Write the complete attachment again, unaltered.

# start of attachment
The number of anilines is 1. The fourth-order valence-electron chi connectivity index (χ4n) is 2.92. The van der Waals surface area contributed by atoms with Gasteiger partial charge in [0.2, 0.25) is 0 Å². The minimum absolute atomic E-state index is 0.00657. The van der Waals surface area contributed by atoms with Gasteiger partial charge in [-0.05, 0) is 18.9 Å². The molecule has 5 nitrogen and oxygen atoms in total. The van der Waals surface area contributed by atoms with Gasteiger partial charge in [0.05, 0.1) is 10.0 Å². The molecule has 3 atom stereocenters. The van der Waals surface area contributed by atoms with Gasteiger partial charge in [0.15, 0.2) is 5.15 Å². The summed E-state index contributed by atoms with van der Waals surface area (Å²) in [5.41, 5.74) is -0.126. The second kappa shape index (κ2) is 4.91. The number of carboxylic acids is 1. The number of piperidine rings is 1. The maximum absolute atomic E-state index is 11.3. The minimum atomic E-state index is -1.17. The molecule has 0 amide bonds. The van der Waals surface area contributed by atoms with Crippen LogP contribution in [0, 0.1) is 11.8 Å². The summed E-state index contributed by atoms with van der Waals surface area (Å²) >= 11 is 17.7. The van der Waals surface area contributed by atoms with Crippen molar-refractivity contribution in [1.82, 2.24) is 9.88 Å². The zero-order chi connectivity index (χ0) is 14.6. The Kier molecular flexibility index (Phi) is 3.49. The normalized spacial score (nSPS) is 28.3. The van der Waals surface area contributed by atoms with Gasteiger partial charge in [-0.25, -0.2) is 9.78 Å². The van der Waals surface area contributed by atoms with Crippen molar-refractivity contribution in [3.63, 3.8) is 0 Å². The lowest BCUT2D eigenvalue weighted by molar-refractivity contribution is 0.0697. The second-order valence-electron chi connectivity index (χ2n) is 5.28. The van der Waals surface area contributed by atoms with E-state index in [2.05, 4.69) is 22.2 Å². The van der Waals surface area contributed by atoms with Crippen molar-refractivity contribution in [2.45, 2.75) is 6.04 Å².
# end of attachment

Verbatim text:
The number of anilines is 1. The fourth-order valence-electron chi connectivity index (χ4n) is 2.92. The van der Waals surface area contributed by atoms with Gasteiger partial charge in [0.2, 0.25) is 0 Å². The minimum absolute atomic E-state index is 0.00657. The van der Waals surface area contributed by atoms with Gasteiger partial charge in [-0.05, 0) is 18.9 Å². The molecule has 5 nitrogen and oxygen atoms in total. The van der Waals surface area contributed by atoms with Gasteiger partial charge in [0.05, 0.1) is 10.0 Å². The molecule has 3 atom stereocenters. The van der Waals surface area contributed by atoms with Gasteiger partial charge in [0.15, 0.2) is 5.15 Å². The summed E-state index contributed by atoms with van der Waals surface area (Å²) in [5.41, 5.74) is -0.126. The second kappa shape index (κ2) is 4.91. The number of carboxylic acids is 1. The number of piperidine rings is 1. The maximum absolute atomic E-state index is 11.3. The minimum atomic E-state index is -1.17. The molecule has 0 amide bonds. The van der Waals surface area contributed by atoms with Crippen LogP contribution in [0, 0.1) is 11.8 Å². The summed E-state index contributed by atoms with van der Waals surface area (Å²) >= 11 is 17.7. The van der Waals surface area contributed by atoms with Crippen molar-refractivity contribution in [1.82, 2.24) is 9.88 Å². The zero-order chi connectivity index (χ0) is 14.6. The Kier molecular flexibility index (Phi) is 3.49. The normalized spacial score (nSPS) is 28.3. The van der Waals surface area contributed by atoms with Gasteiger partial charge in [-0.25, -0.2) is 9.78 Å². The van der Waals surface area contributed by atoms with Crippen molar-refractivity contribution in [3.63, 3.8) is 0 Å². The lowest BCUT2D eigenvalue weighted by molar-refractivity contribution is 0.0697. The second-order valence-electron chi connectivity index (χ2n) is 5.28. The van der Waals surface area contributed by atoms with E-state index in [2.05, 4.69) is 22.2 Å². The van der Waals surface area contributed by atoms with Crippen molar-refractivity contribution in [2.45, 2.75) is 6.04 Å².